"We share a common vision with our partners to be committed to providing all trades people and subcontractors a healthful and safe workplace and to demonstrate leadership, responsibility and accountability in furthering worker health and safety at all levels. The active integration of the safety and health program, along with this partnership with the trade unions, subcontractors, and MIOSHA will endorse the ultimate goal of zero injuries," said Walbridge Chairman and CEO John Rakolta, Jr.  "It is key that the design, through construction with safety polices and procedures, support the quality of life on this project by ensuring that everyone goes home the way that they came to work."

 

Signing partners include: John Rakolta, Jr., Chairman and CEO, Ronald Hausmann, P.E., President - Heavy Civil Group, and Steve Clabaugh, Assistant Vice President of Safety & Health, Walbridge Aldinger; David Hollister, Director, Michigan Department of Labor & Economic Growth; Doug Kalinowski, Director, MIOSHA; John Hamilton, President, and Patrick Devlin, Secretary-Treasurer, Greater Detroit Building and Construction Trades Council. Also signing were all of the subcontractors and building trades unions working on the project.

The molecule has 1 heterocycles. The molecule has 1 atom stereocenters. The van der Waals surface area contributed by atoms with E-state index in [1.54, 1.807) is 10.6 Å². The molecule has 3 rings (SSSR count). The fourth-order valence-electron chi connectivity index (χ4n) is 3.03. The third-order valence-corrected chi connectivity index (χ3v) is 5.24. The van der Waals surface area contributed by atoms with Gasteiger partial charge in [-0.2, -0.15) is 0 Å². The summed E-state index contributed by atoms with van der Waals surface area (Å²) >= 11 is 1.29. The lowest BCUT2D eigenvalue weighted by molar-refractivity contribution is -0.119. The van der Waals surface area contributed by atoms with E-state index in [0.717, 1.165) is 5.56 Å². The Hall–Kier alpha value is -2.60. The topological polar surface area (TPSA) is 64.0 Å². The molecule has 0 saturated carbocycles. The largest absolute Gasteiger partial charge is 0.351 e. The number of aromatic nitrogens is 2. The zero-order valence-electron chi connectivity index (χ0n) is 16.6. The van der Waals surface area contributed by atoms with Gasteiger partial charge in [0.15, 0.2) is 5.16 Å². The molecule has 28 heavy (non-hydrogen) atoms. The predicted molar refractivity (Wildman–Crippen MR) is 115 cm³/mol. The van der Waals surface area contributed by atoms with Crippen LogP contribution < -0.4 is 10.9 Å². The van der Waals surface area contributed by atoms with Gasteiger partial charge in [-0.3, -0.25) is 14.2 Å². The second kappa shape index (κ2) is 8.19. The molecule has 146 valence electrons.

"We're glad that MIOSHA and companies like Walbridge-Adinger recognize there is nothing more important in our business than making sure construction workers spend a safe day at work so they can go home to their family," said Patrick Devlin, Secretary-Treasurer of the Greater Detroit Building and Construction Trades Council. "Intensive planning for safety before a construction project begins is something we'd like to see more often."

 

Partnerships are an important emphasis in MIOSHA's Strategic Plan to improve the health and safety of workers through cooperative relationships with groups, including trade associations, labor organizations, and employers.  Partnerships move away from traditional enforcement methods and embrace collaborative agreements.